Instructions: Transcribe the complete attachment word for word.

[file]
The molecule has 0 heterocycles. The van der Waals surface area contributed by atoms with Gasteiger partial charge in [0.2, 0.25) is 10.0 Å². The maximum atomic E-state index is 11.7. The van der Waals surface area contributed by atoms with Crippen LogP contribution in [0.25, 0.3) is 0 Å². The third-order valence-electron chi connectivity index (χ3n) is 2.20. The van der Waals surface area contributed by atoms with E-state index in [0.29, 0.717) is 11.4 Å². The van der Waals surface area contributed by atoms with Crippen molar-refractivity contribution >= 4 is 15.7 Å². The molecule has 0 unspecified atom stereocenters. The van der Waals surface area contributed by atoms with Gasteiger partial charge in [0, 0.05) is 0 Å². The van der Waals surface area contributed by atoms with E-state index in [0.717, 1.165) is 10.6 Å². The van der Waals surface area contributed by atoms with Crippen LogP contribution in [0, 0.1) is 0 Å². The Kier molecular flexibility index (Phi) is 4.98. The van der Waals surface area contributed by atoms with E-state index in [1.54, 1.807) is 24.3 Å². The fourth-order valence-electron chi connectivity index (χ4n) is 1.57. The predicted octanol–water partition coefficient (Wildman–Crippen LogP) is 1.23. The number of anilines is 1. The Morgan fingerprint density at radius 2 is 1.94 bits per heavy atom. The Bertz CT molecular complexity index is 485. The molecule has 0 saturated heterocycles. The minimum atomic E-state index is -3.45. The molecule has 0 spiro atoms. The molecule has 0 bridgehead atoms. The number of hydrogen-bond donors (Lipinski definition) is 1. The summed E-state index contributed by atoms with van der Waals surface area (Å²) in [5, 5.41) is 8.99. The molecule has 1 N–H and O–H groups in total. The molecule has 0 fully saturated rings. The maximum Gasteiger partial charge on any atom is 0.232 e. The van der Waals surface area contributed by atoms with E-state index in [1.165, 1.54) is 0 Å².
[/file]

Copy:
The molecule has 0 heterocycles. The van der Waals surface area contributed by atoms with Gasteiger partial charge in [0.2, 0.25) is 10.0 Å². The maximum atomic E-state index is 11.7. The van der Waals surface area contributed by atoms with Crippen LogP contribution in [0.25, 0.3) is 0 Å². The third-order valence-electron chi connectivity index (χ3n) is 2.20. The van der Waals surface area contributed by atoms with E-state index in [0.29, 0.717) is 11.4 Å². The van der Waals surface area contributed by atoms with Crippen molar-refractivity contribution >= 4 is 15.7 Å². The molecule has 0 unspecified atom stereocenters. The van der Waals surface area contributed by atoms with Gasteiger partial charge in [0, 0.05) is 0 Å². The van der Waals surface area contributed by atoms with E-state index in [0.717, 1.165) is 10.6 Å². The van der Waals surface area contributed by atoms with Crippen LogP contribution in [0, 0.1) is 0 Å². The Kier molecular flexibility index (Phi) is 4.98. The van der Waals surface area contributed by atoms with E-state index in [1.54, 1.807) is 24.3 Å². The fourth-order valence-electron chi connectivity index (χ4n) is 1.57. The predicted octanol–water partition coefficient (Wildman–Crippen LogP) is 1.23. The number of anilines is 1. The Morgan fingerprint density at radius 2 is 1.94 bits per heavy atom. The Bertz CT molecular complexity index is 485. The molecule has 0 saturated heterocycles. The minimum atomic E-state index is -3.45. The molecule has 0 spiro atoms. The molecule has 0 bridgehead atoms. The number of hydrogen-bond donors (Lipinski definition) is 1. The summed E-state index contributed by atoms with van der Waals surface area (Å²) in [5, 5.41) is 8.99. The molecule has 1 N–H and O–H groups in total. The molecule has 0 fully saturated rings. The maximum Gasteiger partial charge on any atom is 0.232 e. The van der Waals surface area contributed by atoms with E-state index in [1.165, 1.54) is 0 Å².